When the anchovies arrived, Monique pointed out how the fish is a local delicacy. She told us that, among Riomaggiore’s renowned seafood, anchovies might be an underdog but they’re undeniably a staple, having been fished from Monterosso — Cinque Terre’s westernmost village — since Roman times.

In homage to local tradition, our anchovies came bathed in olive oil, garnished with fresh garlic and chopped oregano. Later, I found out: when anchovies reach the Ligurian coast it’s early summer and the fish are a perfect weight for eating — plump but not too meaty. The unique salinity of the water, together with the humidity and summer heat, gives the anchovies a firmer flesh, nearly sweet in flavor. I bit into an anchovy and sipped the wine, my pallet counterbalanced by the indigenous flavors.

Later, Monique recounted for us how the anchovies must be caught at night using a lamp to attract plankton as bait for the feeding schools, and how Manu’s restaurant — La Lampara — takes its name from these bright lamps that dot the summer’s nighttime horizon. She told us about how anchovies can be salted and preserved for a year or more.

Following the anchovies came plates of spaghetti and swordfish, tomatoes, and olives, drizzled in a light sauce. Linguine with clams followed, flavored with garlic and diced basil. The seafood risotto that came next still defies description.

While we were looking through the menu before our meal, there was a minor disagreement about which final dish we should order because Manu had, over dinner the night before, sold me on La Lampara’s whole branzino. Meanwhile, Monique assured us that we couldn’t miss with the mixed plate of grilled seafood. We ordered the branzino.

After the server walked away, we changed our minds, coming to a consensus that we’d made a mistake ordering whole fish two nights in a row. Without batting an eye, Monique glided into the kitchen and clarified our fickle request, assuring us it was no problem at all.

We didn’t regret it.

The final entrée: langoustines (small, thin lobsters), swordfish fillet, sea bream (a whitefish indigenous to the Mediterranean and North Atlantic), whole calamari, and giant prawn. For dessert, Monique ordered us pana cotta drizzled with syrup and topped with fresh fruit, and tiramisu for good measure.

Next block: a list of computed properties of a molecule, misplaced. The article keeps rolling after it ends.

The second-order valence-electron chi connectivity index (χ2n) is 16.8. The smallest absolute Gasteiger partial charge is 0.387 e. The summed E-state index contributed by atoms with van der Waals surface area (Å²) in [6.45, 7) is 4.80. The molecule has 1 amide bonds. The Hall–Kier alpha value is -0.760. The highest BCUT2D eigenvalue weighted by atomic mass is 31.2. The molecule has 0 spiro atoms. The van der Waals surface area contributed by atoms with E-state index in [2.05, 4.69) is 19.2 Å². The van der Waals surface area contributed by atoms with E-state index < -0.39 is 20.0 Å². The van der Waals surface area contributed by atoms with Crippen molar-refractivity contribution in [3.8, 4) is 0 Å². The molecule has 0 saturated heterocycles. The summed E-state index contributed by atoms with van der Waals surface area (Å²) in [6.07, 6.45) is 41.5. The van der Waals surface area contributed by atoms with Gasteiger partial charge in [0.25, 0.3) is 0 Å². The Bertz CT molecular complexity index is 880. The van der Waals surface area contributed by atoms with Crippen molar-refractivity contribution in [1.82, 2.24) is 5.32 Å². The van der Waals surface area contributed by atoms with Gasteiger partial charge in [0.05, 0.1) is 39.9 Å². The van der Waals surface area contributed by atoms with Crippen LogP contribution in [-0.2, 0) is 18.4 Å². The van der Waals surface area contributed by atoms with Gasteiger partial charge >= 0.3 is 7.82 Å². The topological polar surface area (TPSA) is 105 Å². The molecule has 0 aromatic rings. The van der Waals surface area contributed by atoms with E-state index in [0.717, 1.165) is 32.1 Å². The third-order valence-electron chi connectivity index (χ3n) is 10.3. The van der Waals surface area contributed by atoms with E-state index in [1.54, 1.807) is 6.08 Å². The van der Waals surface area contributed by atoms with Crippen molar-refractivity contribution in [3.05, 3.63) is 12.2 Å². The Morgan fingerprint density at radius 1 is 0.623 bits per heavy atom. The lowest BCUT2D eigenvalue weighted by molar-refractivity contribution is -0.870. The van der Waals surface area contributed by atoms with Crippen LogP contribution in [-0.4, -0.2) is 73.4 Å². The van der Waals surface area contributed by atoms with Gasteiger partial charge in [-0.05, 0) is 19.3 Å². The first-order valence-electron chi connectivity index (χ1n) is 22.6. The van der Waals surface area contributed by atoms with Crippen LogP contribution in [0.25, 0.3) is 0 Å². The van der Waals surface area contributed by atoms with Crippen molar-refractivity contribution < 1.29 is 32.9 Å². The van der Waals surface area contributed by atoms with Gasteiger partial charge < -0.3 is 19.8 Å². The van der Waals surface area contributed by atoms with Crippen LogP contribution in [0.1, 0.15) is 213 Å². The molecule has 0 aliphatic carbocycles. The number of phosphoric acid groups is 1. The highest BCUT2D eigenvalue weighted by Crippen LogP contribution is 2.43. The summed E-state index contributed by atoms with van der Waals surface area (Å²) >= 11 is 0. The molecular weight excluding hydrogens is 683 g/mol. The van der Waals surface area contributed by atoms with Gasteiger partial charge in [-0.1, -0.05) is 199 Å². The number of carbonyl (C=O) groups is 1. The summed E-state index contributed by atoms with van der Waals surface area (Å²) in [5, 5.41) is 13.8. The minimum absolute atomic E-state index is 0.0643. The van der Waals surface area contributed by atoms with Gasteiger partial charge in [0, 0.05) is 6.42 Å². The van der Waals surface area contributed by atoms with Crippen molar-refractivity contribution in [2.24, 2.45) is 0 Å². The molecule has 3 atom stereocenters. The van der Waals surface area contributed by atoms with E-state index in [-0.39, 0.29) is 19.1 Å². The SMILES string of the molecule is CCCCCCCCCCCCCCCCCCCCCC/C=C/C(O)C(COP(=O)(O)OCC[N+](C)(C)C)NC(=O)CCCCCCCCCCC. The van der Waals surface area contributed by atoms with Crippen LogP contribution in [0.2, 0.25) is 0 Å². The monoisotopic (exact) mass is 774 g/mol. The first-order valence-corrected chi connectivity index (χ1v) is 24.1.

As the staff cleared the last of our plates, Manu emerged from the kitchen and we gave him a round of applause, rightfully so. He sat with us as we drank espresso and a sweet dessert wine.

As for the wine, Manu told us that, like dry whites and salted anchovies, this Scacchetrà was a source of local pride. It was made by drying the grapes before fermentation, a process that concentrates the shrunken fruit’s sugars and requires a larger quantity to make the same volume of wine. The prodigious number of Cinque Terre grapes required to make a single bottle, together with the customary 6 years of aging, justifies the sweet flavor and surprising heft of each bottle’s price tag. Manu offered up his own glass for us to try, passing it around the table.

During the meal, Monique told me over linguini with clams that Manu makes a habit of fishing out each clam from a simmering pot and plucking the clam meat by hand before plating. Even though he’d never admit it, she explained, the ends of Manu’s fingers were typically sapped of feeling by the end of each day.

When Manu sat with us, I asked him about how he made the dish, intending to compliment him on it. At first he interpreted my question differently, apparently under the impression that my asking about it implied dissatisfaction in some way.

“Oh, then do you prefer them in the shell?” he asked.

I clarified immediately that the dish was excellent the way it was and knowing the effort, care, and attention that went into it only enhanced the flavor.

What struck me about this exchange was that, despite the time and singed fingertips it took to compose the dish, Manu’s only concern in that moment was whether I, his guest, was satisfied with what I’d eaten, or if I might prefer something else.

It’s humbling to be in the presence of such devotion to craft.

After we paid the bill — which was modest, I’d have gladly paid double — I hugged the chef and offered to buy him a drink. He told us to go to the bar next door, that he’d meet us there.

He caught up with us a few minutes later at Bar O’Netto. We talked about football (the European kind), about Manu’s favorite team, and wondered why Americans call their version by the same name when the game is played by hand.

Monique also told us about how Manu was working on a new menu, that he’d already written it, about how it’s now just a matter of sourcing ingredients. We discussed plans to return the next day to try the pizza, served Neapolitan style with fresh seafood, or pesto and cheese.

We did, in fact, return the next day for afternoon pizza, and again, for dinner that night. Each meal was better than the one before it and Manu would join us after for an espresso and Scacchetrà or limoncino.

After a post-dinner round (or two) on our final night, we said our goodbyes and left, wishing Manu good luck on his upcoming culinary school exams.

I have no doubt he’ll pass with flying colors.

— FIN —